Tennis With An Accent covers the global reality of tennis in various accents, and today’s accent is thoroughly Indian. Podcast host Saqib Ali, who grew up in India, talks to the venerable Indian tennis journalist Rohit Brijnath, who writes for The Straits Times in Singapore, at straitstimes.com.
Brijnath has covered the Australian Open for the past 15 years and has covered multiple Wimbledons and French Opens in earlier years. He has traveled the world many times over, giving Indian tennis fans his signature perspective on the great tennis players of various generations. He engages Saqib in a rolling, free-flowing conversation stuffed with names. It is a comfort-food show for any Indian tennis fan who remembers the 1980s.
Saqib and Rohit relive the days of the South Club in Calcutta and the Indian experience of lawn tennis. Saqib reminisces about the five-minute tennis capsules on the news at 7:05 and 8:05 p.m. Rohit recalls his days at Sports World Magazine, which preceded his current tenure at The Straits Times.
Rohit Brijnath explains the importance of Vijay Amritraj in creating a specific playing style in Indian tennis during the 1970s. Brijnath explains why, in marked contrast to Amritraj’s time, today’s tennis has “lost half of its vocabulary.”
Brijnath also explains why Davis Cup — and India’s periodic success in the tournament in separate decades — meant so much to Indian tennis and fueled the imagination of Indian tennis players and fans.
Brijnath describes how popular Boris Becker became for Indian tennis fans in the late 1980s and early 1990s. Saqib adds his observations to this particular part of an Indian tennis fan’s experience during that era of men’s tennis.
Saqib asks Rohit Brijnath about Ivan Lendl’s obsession with Wimbledon, including a 1989 moment which recalled a similar Wimbledon event 12 years later in 2001. Rohit also discusses what it means to truly “deserve to win” a championship. Which other players pursued one major tournament with such maniacal intensity? The two men discuss this question and elicit some notable answers.
John McEnroe was part of the story of tennis in the 1980s. Who is the equivalent of McEnroe today? The podcast moves into a discussion of Nick Kyrgios, in all his complexity in the age of social media. Stefanos Tsitsipas also receives some analysis as a young man trying to learn how to carry himself in the modern world of tennis. Rohit Brijnath offers some warnings to tennis commentators about the value of judging tennis players who are 20 years old.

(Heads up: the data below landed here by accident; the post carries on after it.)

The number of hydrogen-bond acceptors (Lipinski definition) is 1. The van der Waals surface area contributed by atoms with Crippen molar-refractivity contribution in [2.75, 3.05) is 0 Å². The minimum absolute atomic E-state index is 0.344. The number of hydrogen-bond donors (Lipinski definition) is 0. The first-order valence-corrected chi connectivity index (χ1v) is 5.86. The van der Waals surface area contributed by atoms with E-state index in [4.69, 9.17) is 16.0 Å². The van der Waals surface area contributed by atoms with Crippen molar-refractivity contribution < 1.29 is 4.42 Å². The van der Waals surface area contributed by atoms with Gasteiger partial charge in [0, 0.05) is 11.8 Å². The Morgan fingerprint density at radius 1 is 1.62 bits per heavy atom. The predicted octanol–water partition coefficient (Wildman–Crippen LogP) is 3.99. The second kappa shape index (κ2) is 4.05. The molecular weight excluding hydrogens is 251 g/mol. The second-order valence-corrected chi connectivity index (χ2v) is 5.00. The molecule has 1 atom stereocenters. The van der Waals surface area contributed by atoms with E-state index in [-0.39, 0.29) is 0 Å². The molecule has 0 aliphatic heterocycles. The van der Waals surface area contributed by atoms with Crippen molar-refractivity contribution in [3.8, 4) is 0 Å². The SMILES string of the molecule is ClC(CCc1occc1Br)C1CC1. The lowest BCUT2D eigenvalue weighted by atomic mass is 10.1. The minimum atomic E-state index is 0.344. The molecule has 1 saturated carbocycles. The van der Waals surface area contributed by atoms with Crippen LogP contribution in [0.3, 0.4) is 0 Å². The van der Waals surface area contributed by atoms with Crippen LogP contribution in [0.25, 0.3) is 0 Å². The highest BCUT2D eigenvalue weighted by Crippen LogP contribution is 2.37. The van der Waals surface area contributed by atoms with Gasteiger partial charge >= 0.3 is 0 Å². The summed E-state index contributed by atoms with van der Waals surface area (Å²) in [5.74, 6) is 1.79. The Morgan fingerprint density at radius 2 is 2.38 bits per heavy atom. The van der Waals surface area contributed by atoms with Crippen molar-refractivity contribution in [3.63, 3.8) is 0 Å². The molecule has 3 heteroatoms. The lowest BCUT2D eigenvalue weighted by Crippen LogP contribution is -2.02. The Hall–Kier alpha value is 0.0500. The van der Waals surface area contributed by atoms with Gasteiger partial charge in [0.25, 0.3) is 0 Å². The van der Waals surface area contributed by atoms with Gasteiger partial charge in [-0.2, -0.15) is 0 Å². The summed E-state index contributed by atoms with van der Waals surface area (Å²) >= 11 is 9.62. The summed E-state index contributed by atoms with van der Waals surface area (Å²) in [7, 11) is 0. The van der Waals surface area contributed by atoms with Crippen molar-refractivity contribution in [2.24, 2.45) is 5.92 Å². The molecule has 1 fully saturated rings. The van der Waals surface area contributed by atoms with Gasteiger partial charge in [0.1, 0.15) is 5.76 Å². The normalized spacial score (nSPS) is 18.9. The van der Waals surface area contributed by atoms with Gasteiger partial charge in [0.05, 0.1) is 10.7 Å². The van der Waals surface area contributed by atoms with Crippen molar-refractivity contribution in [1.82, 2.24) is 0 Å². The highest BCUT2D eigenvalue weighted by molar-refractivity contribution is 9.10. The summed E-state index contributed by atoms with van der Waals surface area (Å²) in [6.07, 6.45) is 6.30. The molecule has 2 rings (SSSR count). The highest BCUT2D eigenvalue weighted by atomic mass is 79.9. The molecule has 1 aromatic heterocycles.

Rohit mentions the greatest tennis match he has seen in person. Find out his answer midway through the podcast.
Which is the greatest Federer-Nadal match? Rohit answers that question as well, as he and Saqib discuss Big 3 rivalries in this era of men’s tennis.
Saqib asks Rohit Brijnath about the experience of covering tennis as a journalist, both in the 1980s and in the present moment. Brijnath recalls the names and media outlets which helped him gather information and context on the central players of the 1980s. Brijnath identifies British journalist Rex Bellamy as his favorite writer of the time. He offers other names as well — some you might have heard of, while other names might be unfamiliar.
The modern experience of tennis journalism for Rohit Brijnath is based on a respect for fans. Brijnath goes into that concept and shares other ideas on what young tennis writers should try to do. One key piece of advice concerns something other than following live matches at tennis tournaments.
Later in the podcast, Saqib and Rohit also discuss the current state of Indian tennis, which flows into a larger conversation about Indian sports. In a country of India’s size, why aren’t more top players peeling away from cricket and deciding to go into tennis? What is a key question about the infrastructure of Indian tennis development which affects how many top players are — or aren’t — being produced these days?
It’s a samosa-and-chai comfort-food tennis podcast for any Indian tennis fan. Saqib Ali and Rohit Brijnath create a conversation which elicits many emotions and fond recollections of the past.
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